Lenard Ingram will open his 425 Blues Café on Monday in the building which formerly housed The Carousel. Ingram said the building renovation was a “labor of love” which took more than a year to complete. Live bands will perform on the weekends.
Lenard Ingram will open his 425 Blues Café on Monday in the building which formerly housed The Carousel. Ingram said the building renovation was a “labor of love” which took more than a year to complete. Live bands will perform on the weekends.
After more than a year of renovations and preparations, 424 Blues Café is set to open Monday with a Chicago-style menu and live music on the weekends.

"It's been a labor of love," owner Lenard Ingram said. "We've been working over a year on it, when at first we thought it would take six to nine months."

The restaurant will open every day from 11 a.m. to 2 p.m. for lunch Monday through Saturday.

Bands will perform live on stage on Fridays and Saturdays from around 9 p.m. to midnight.

The opening weekend will feature the Jarekus Singleton Band from Jackson.

Singleton, 29, is one of Mississippi's younger Blues guitarists. He and his band perform regularly around the Central Mississippi area. He performed at the Chicago Blues Festival in 2009, 2010 and 2013. He and his band competed in the International Blues Challenge in Memphis and came away with rave reviews. He was chosen as Blues Artist of the Year for the 2012 Jackson Music Awards and Artist of the Year for 2013.

Ingram's initial plans call for live music on Friday and Saturday nights but the "ultimate goal" is to have music six or seven days a week.

Mayor James A. Young said the new restaurant will be a great asset to downtown Philadelphia.

"I think it is going to be a great asset, having something downtown that draws people for relaxation and entertainment," Young said.

"We definitely need that avenue in our city. This is one more piece in the puzzle which makes us stand out from cities our size. We do appreciate the owners for venturing out and bringing new visitors to our city, especially to downtown."

Young said other downtown merchants would benefit from the new restaurant.

"'When they are promoting the Blues entertainment in the area, I think some of the other businesses will reap some of the benefits by people coming to visit. It's going to draw people to Philadelphia who will spend money somewhere else also."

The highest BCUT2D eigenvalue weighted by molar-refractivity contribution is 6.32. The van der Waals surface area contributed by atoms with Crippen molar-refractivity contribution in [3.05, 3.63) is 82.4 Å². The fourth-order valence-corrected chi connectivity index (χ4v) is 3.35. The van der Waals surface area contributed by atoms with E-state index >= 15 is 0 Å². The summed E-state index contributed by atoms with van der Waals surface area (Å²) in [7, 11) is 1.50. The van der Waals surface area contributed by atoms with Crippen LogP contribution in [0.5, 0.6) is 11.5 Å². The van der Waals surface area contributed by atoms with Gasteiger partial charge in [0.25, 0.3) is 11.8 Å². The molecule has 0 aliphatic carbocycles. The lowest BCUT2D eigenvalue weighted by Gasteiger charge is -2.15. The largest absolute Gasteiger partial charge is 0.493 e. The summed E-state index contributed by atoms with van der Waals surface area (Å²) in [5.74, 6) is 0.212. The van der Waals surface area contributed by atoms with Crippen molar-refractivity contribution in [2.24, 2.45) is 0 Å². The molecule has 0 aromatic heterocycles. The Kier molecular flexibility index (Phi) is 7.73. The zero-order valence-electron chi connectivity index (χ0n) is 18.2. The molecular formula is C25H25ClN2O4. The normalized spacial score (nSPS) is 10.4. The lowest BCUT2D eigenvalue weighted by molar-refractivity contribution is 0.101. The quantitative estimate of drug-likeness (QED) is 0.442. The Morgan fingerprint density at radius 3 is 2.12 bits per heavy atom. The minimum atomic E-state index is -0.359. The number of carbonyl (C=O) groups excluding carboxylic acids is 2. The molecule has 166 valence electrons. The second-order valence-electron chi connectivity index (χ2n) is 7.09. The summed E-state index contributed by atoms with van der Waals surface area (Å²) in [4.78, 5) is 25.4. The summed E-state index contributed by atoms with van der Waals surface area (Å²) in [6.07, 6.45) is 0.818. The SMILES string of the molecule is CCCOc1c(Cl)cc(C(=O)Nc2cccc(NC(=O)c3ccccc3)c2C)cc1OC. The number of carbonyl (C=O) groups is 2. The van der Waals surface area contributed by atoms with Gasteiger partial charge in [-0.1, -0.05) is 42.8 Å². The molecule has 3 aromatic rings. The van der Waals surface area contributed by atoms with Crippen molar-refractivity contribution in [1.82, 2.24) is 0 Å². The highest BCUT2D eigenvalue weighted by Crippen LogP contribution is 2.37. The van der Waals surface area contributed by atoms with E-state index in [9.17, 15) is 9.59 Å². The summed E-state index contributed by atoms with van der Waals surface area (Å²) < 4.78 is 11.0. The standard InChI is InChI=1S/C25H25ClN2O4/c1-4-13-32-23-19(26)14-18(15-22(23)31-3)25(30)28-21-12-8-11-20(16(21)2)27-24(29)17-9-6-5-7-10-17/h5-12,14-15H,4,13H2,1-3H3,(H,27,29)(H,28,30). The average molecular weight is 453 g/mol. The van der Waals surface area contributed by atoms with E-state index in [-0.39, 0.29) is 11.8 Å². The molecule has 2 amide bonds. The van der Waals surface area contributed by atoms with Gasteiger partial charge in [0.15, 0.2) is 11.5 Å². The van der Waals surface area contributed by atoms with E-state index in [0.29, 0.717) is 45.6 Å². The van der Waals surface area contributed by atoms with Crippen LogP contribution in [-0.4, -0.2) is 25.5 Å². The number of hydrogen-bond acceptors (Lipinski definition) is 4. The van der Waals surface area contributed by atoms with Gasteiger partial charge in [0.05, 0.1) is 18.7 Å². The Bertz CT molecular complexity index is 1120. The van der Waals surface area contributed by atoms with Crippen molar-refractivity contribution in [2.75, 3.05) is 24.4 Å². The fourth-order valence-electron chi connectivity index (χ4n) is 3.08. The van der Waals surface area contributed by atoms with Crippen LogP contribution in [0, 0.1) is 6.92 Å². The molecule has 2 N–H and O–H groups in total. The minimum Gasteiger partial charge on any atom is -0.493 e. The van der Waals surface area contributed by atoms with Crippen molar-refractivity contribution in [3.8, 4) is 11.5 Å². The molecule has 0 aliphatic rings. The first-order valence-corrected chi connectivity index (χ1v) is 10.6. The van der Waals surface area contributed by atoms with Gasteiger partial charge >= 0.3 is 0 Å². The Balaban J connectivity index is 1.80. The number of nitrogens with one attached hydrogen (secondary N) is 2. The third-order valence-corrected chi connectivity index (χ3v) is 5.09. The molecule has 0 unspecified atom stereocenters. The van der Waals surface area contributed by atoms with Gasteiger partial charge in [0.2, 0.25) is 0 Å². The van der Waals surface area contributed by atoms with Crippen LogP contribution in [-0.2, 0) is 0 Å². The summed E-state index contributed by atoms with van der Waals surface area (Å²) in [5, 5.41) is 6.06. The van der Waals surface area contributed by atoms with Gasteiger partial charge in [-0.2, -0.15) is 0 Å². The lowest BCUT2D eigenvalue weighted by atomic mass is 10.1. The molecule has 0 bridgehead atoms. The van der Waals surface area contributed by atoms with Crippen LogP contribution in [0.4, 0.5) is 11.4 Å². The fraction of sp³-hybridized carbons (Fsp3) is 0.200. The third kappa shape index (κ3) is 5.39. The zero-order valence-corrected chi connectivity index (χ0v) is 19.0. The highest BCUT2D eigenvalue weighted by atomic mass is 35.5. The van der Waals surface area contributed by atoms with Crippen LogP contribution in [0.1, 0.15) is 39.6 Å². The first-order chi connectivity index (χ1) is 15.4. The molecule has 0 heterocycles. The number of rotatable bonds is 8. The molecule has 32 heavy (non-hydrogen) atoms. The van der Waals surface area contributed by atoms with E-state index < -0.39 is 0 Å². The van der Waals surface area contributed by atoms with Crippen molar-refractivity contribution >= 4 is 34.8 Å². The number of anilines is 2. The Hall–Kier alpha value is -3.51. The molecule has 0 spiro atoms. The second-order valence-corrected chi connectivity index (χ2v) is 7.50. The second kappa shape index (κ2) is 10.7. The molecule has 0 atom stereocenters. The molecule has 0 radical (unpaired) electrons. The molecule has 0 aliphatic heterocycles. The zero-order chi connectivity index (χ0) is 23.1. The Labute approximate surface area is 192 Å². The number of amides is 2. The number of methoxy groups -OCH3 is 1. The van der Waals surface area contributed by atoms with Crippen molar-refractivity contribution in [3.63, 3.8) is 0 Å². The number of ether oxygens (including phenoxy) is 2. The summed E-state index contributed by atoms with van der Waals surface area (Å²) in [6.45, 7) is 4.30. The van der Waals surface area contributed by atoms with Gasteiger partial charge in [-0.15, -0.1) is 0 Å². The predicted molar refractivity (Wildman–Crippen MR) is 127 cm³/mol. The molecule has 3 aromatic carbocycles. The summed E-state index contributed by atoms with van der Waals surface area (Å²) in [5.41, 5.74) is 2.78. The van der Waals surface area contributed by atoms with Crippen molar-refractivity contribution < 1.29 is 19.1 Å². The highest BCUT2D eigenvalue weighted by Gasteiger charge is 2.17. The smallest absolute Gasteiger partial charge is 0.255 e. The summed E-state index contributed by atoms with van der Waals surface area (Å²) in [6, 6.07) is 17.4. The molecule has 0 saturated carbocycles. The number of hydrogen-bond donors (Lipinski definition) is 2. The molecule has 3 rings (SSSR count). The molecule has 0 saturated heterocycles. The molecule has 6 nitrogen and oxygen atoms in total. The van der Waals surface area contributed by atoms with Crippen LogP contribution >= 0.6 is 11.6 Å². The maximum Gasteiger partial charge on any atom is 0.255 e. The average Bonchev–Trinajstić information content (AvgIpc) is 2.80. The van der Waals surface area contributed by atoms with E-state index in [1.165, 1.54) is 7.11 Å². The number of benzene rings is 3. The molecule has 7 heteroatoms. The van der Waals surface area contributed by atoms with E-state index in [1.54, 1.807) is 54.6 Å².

Ingram also hopes to bring in big name artists at least once every quarter to entertain at the restaurant.

"There will be a cover charge to enter whenever the bands start up," Ingram said, noting that the amount would depend on the band.

Food will be prepared by chefs Vivian and Wayne Davis, formerly of Chicago and now of Preston.

The couple has numerous relatives in Kemper County, Ingram said.

The menu will feature a number of Chicago-style dishes including polish sausage and pork chop sandwiches.

"It's Chicago-style with a Southern kick," Ingram said, noting the chefs came up with the menu.

The café will seat over 100 with tables, booths and a lengthy bar. There will also be an area where such things as coffee cups and T-shirts are sold.

Patrons will also have an opportunity to watch football games and other sporting events on the large screen television near the entrance of the restaurant.

The interior of the Blues Cafe is decorated with Blues memorabilia, including items from Neshoba County native Marty Stuart and local Blues legend Otis Rush, who has an entire area dedicated to him.

"The goal is to capitalize on the Blues tourism of places like Clarksdale and Greenville," Ingram said. "People come from all over the world to visit these places."

Renovation of the building, which most recently housed The Carousel, started in 2012. The building was originally home to Oliphant Furniture.

Ingram said the opportunity and time gelled together to make the Blues Cafe a reality.

"It's been my dream to provide entertainment to the people of Neshoba County," he said.

However, the main reason for opening the business is to bring the Blues closer to Neshoba County, Ingram said.

"We needed something close instead of going off to Jackson or Memphis," he said.

Neshoba County's Blues history is not as advertised as it should, Ingram said, noting that Blues is popular worldwide.

The owner is pleased with how the café has turned out.

"We're excited," he said. "Everything is going to be good."

For more information on the 424 Blues Café go to facebook.com/424BluesCafe.